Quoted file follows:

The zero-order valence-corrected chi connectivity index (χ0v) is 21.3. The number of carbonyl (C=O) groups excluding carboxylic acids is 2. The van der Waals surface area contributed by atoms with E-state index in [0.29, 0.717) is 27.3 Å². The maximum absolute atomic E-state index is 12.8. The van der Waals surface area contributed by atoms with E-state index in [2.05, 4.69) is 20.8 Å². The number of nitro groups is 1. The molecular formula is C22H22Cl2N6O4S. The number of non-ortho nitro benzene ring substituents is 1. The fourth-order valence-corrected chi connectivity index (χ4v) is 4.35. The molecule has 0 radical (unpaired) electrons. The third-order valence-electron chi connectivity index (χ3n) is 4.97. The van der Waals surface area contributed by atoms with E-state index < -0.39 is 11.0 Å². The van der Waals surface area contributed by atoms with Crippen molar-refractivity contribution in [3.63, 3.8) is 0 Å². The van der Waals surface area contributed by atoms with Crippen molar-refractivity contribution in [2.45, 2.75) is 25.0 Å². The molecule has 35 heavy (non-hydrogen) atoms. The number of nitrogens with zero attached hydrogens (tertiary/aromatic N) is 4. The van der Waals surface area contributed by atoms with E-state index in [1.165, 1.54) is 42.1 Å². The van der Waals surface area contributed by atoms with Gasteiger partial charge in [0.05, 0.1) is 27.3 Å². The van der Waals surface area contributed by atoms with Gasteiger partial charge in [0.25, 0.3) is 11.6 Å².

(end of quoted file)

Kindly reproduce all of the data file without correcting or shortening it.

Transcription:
The zero-order valence-corrected chi connectivity index (χ0v) is 21.3. The number of carbonyl (C=O) groups excluding carboxylic acids is 2. The van der Waals surface area contributed by atoms with E-state index in [0.29, 0.717) is 27.3 Å². The maximum absolute atomic E-state index is 12.8. The van der Waals surface area contributed by atoms with E-state index in [2.05, 4.69) is 20.8 Å². The number of nitro groups is 1. The molecular formula is C22H22Cl2N6O4S. The number of non-ortho nitro benzene ring substituents is 1. The fourth-order valence-corrected chi connectivity index (χ4v) is 4.35. The molecule has 0 radical (unpaired) electrons. The third-order valence-electron chi connectivity index (χ3n) is 4.97. The van der Waals surface area contributed by atoms with E-state index < -0.39 is 11.0 Å². The van der Waals surface area contributed by atoms with Crippen molar-refractivity contribution in [3.63, 3.8) is 0 Å². The van der Waals surface area contributed by atoms with Crippen molar-refractivity contribution in [2.45, 2.75) is 25.0 Å². The molecule has 35 heavy (non-hydrogen) atoms. The number of nitrogens with zero attached hydrogens (tertiary/aromatic N) is 4. The van der Waals surface area contributed by atoms with E-state index in [1.165, 1.54) is 42.1 Å². The van der Waals surface area contributed by atoms with Gasteiger partial charge in [0.05, 0.1) is 27.3 Å². The van der Waals surface area contributed by atoms with Gasteiger partial charge in [0.25, 0.3) is 11.6 Å².